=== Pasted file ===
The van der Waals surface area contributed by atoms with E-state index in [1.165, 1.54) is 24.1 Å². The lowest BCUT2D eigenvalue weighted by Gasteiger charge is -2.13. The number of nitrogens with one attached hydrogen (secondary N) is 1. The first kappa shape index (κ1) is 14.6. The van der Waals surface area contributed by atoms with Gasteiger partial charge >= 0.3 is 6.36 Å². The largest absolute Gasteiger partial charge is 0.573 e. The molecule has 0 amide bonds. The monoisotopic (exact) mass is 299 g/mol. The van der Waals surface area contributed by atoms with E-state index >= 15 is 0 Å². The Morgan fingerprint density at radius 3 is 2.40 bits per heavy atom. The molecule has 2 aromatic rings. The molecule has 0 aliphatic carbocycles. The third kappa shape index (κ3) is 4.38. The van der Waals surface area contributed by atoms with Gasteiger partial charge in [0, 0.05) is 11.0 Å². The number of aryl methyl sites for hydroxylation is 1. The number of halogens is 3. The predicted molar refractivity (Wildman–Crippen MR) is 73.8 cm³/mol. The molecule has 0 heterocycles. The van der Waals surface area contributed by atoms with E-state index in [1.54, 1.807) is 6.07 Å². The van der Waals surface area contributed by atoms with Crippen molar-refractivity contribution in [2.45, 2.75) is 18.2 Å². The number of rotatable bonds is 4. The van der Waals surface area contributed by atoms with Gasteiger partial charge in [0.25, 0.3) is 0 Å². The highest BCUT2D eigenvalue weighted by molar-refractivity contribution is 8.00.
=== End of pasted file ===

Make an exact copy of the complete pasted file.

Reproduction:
The van der Waals surface area contributed by atoms with E-state index in [1.165, 1.54) is 24.1 Å². The lowest BCUT2D eigenvalue weighted by Gasteiger charge is -2.13. The number of nitrogens with one attached hydrogen (secondary N) is 1. The first kappa shape index (κ1) is 14.6. The van der Waals surface area contributed by atoms with Gasteiger partial charge >= 0.3 is 6.36 Å². The largest absolute Gasteiger partial charge is 0.573 e. The molecule has 0 amide bonds. The monoisotopic (exact) mass is 299 g/mol. The van der Waals surface area contributed by atoms with E-state index >= 15 is 0 Å². The Morgan fingerprint density at radius 3 is 2.40 bits per heavy atom. The molecule has 2 aromatic rings. The molecule has 0 aliphatic carbocycles. The third kappa shape index (κ3) is 4.38. The van der Waals surface area contributed by atoms with Gasteiger partial charge in [0, 0.05) is 11.0 Å². The number of aryl methyl sites for hydroxylation is 1. The number of halogens is 3. The predicted molar refractivity (Wildman–Crippen MR) is 73.8 cm³/mol. The molecule has 0 heterocycles. The van der Waals surface area contributed by atoms with E-state index in [1.54, 1.807) is 6.07 Å². The van der Waals surface area contributed by atoms with Crippen molar-refractivity contribution in [2.45, 2.75) is 18.2 Å². The number of rotatable bonds is 4. The van der Waals surface area contributed by atoms with Gasteiger partial charge in [0.25, 0.3) is 0 Å². The highest BCUT2D eigenvalue weighted by molar-refractivity contribution is 8.00.